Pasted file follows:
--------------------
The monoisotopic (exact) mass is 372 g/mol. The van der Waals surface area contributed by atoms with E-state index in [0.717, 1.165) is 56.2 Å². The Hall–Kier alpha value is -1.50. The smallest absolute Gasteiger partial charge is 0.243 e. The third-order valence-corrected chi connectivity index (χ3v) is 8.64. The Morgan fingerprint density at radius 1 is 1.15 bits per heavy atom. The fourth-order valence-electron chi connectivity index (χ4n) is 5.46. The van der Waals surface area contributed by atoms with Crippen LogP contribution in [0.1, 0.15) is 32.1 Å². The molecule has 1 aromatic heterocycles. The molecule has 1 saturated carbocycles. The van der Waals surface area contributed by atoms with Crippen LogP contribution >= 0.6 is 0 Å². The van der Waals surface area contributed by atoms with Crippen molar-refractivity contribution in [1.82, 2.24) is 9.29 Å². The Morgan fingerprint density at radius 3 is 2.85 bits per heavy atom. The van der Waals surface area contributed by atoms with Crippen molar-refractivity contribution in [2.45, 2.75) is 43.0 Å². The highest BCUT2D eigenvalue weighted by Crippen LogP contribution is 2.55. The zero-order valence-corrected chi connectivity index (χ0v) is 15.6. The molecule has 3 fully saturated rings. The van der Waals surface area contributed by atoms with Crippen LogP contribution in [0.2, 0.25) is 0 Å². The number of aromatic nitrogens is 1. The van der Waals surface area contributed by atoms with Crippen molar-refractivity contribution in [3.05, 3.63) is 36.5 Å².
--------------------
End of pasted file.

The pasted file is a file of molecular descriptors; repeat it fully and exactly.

The monoisotopic (exact) mass is 372 g/mol. The van der Waals surface area contributed by atoms with E-state index in [0.717, 1.165) is 56.2 Å². The Hall–Kier alpha value is -1.50. The smallest absolute Gasteiger partial charge is 0.243 e. The third-order valence-corrected chi connectivity index (χ3v) is 8.64. The Morgan fingerprint density at radius 1 is 1.15 bits per heavy atom. The fourth-order valence-electron chi connectivity index (χ4n) is 5.46. The van der Waals surface area contributed by atoms with Crippen LogP contribution in [0.1, 0.15) is 32.1 Å². The molecule has 1 aromatic heterocycles. The molecule has 1 saturated carbocycles. The van der Waals surface area contributed by atoms with Crippen LogP contribution >= 0.6 is 0 Å². The van der Waals surface area contributed by atoms with Crippen molar-refractivity contribution in [1.82, 2.24) is 9.29 Å². The Morgan fingerprint density at radius 3 is 2.85 bits per heavy atom. The van der Waals surface area contributed by atoms with Crippen molar-refractivity contribution in [2.45, 2.75) is 43.0 Å². The highest BCUT2D eigenvalue weighted by Crippen LogP contribution is 2.55. The zero-order valence-corrected chi connectivity index (χ0v) is 15.6. The molecule has 3 fully saturated rings. The van der Waals surface area contributed by atoms with Crippen LogP contribution in [0.2, 0.25) is 0 Å². The number of aromatic nitrogens is 1. The van der Waals surface area contributed by atoms with Crippen molar-refractivity contribution in [3.05, 3.63) is 36.5 Å².